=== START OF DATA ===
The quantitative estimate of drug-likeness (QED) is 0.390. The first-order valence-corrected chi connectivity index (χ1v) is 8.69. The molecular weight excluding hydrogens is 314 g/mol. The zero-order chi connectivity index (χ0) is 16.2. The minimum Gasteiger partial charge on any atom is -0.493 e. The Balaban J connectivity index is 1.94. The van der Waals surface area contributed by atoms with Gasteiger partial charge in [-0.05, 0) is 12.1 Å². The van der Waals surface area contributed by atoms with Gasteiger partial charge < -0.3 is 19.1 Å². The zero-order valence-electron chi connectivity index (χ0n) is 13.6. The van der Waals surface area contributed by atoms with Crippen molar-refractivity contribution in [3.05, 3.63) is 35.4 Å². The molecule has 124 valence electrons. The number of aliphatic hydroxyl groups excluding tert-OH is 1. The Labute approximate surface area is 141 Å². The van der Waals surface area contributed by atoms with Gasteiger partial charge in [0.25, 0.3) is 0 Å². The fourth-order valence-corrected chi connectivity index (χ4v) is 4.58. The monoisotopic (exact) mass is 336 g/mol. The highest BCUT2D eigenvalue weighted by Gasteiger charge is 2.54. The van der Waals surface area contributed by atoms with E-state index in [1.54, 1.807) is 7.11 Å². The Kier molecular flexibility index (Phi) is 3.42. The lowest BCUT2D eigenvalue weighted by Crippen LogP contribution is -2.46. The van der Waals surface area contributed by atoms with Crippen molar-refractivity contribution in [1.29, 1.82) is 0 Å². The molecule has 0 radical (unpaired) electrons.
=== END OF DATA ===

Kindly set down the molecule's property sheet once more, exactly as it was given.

The quantitative estimate of drug-likeness (QED) is 0.390. The first-order valence-corrected chi connectivity index (χ1v) is 8.69. The molecular weight excluding hydrogens is 314 g/mol. The zero-order chi connectivity index (χ0) is 16.2. The minimum Gasteiger partial charge on any atom is -0.493 e. The Balaban J connectivity index is 1.94. The van der Waals surface area contributed by atoms with Gasteiger partial charge in [-0.05, 0) is 12.1 Å². The van der Waals surface area contributed by atoms with Gasteiger partial charge < -0.3 is 19.1 Å². The zero-order valence-electron chi connectivity index (χ0n) is 13.6. The van der Waals surface area contributed by atoms with Crippen molar-refractivity contribution in [3.05, 3.63) is 35.4 Å². The molecule has 124 valence electrons. The number of aliphatic hydroxyl groups excluding tert-OH is 1. The Labute approximate surface area is 141 Å². The van der Waals surface area contributed by atoms with Gasteiger partial charge in [0.25, 0.3) is 0 Å². The fourth-order valence-corrected chi connectivity index (χ4v) is 4.58. The monoisotopic (exact) mass is 336 g/mol. The highest BCUT2D eigenvalue weighted by Gasteiger charge is 2.54. The van der Waals surface area contributed by atoms with E-state index in [1.54, 1.807) is 7.11 Å². The Kier molecular flexibility index (Phi) is 3.42. The lowest BCUT2D eigenvalue weighted by Crippen LogP contribution is -2.46. The van der Waals surface area contributed by atoms with Crippen molar-refractivity contribution in [1.29, 1.82) is 0 Å². The molecule has 0 radical (unpaired) electrons.